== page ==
A Blue Note Gospel: The Gospel Shout and the Blues Moan
By Rev. Otis Moss III
Special to UC
Scripture: Ezra 3:8-13 (NIV)
Scripture: Ezra 3:12 (OM3 Version)
The Tremé is a small section in the crescent city of New Orleans. It is an easy block and half away from the famous French Quarter. The Tremé is primarily an African American neighborhood, rich in culture, architecture, food, language and, most importantly, music.
HBO created a compelling dramatic series honoring this diverse and rich cultural gem of African-American culture and American history. The Tremé is the birthplace of jazz and it sits within an earshot of the epicenter of the cultural tsunami known as the Congo Square, where enslaved Africans, freed Haitians, Indian traders and French colonists unknowingly consummated a relationship that gave birth to "Jazz" -- a cultural legacy. In the days of slavery, people in the public square had never seen nor will witness again, this cultural musical breach birth known as Jazz. They could not distinguish between the Gospel Shout and the Blues moan.
In the thick humid air of Louisiana, the rhythms of Africans mingled with Haitian, Creole, French New World songs, Indian syncopations and French chamber music to produce, "Jazz." The basis of this unique democratic sound was what scholars call the "Blue Note." Chords and rhythms fused in the voices of a people ripped from the womb of their cultural mother, forced to nurse from the dysfunctional breast of chattel slavery, and ingest the cancerous milk produced by the insanity of racism. As if it was a normative reality ordained by creation -- they could not distinguish between the Gospel Shout and the Blues moan.The Tremé and all Southern neighborhoods formed by the spirit of New World Africans is saturated with Blue Note tonality, produced by a people who have seen the horror of humanity gone awry, and watched the beauty of redemption and grace meet in unlikely corridors, once exclusive havens for hate and harm.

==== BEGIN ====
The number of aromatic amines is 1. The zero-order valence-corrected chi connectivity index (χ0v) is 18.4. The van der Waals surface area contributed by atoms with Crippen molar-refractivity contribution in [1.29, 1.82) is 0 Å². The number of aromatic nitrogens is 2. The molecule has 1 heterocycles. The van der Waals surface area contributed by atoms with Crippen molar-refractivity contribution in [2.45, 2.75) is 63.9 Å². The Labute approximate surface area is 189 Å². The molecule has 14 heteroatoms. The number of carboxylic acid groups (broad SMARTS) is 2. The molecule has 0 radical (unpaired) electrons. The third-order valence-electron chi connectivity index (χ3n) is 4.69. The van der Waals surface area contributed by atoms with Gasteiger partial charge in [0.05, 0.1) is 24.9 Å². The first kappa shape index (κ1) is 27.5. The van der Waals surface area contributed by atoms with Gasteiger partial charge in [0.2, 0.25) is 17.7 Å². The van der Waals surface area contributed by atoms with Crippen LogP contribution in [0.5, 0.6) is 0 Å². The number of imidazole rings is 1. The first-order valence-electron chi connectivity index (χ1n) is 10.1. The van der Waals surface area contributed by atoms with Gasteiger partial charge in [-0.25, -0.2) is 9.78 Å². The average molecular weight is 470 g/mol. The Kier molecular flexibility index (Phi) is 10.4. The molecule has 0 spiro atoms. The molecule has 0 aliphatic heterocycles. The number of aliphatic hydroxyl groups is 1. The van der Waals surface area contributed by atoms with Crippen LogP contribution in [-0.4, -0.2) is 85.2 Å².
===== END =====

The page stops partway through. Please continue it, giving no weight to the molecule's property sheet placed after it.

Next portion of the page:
In the Tremé and all places where Africans gathered across the expanse of North America, the Blue Note can be heard in song, speech, prose, poetry, sermon; even our food has the sorrow of yesterday with a Blue Note testimony. The delightful delicacy called "gumbo" is more than a meal, but a sermon of resistance. Women unable to feed the bellies of hungry children, were forced to rummage through garbage, and by the grace of God, and anointed creativity, found leftovers okra, rice, tomato, a scrap of pork and a fragment of shrimp to create a meal we call gumbo. Now, today, Paula Deen, Wolfgang Puck, and Emerile LaGasse will charge you $20 a bowl to serve you this culinary testimony. The spicy smell of gumbo brings a smile to the diner's face, but this delightful delicacy was birthed by the Blue Note.
The Blue Note is the major artery of our culture. It is not a single style of music but the spiritual heartbeat of a people who know what it is to live on the B-side of life, and live as seventh sons and daughters in a new world they helped to build. And they could not distinguish between the Gospel Shout and the Blues moan.
What is the Blue Note? It is who we are as a people. A people who look through the lens of the Blue Note, know, joy is married to sorrow and tragedy is forever engaged to triumph. Life with her sweet brutality and bitter blessings reminds us, praise and pain are first cousins, and worship and weeping constantly flirt with each other. The accurate hermeneutic for searching the biblical landscape is from the balcony of the Blue Note Gospel.
Thomas Wiggins, known as "Blind Tom," born in 1849 in Columbus, GA was born blind but at the age of seven, this enslaved African could flawlessly play spirituals and European classical music. He made his way into the "big house," listened to Beethoven and Chopin, and it is alleged, he memorized over 8,000 compositions. One reviewer stated they had never heard a person play with such skill and beauty; they said, anytime Blind Tom played, tears would begin to flow. Many music critics could not understand how this untrained, blind black man could play this beautiful music but I would suggest, Blind Tom, had the Blues flowing in his spirit and it would make its way into the concert hall, and touch the souls of people who did not see Blind Tom as a full person.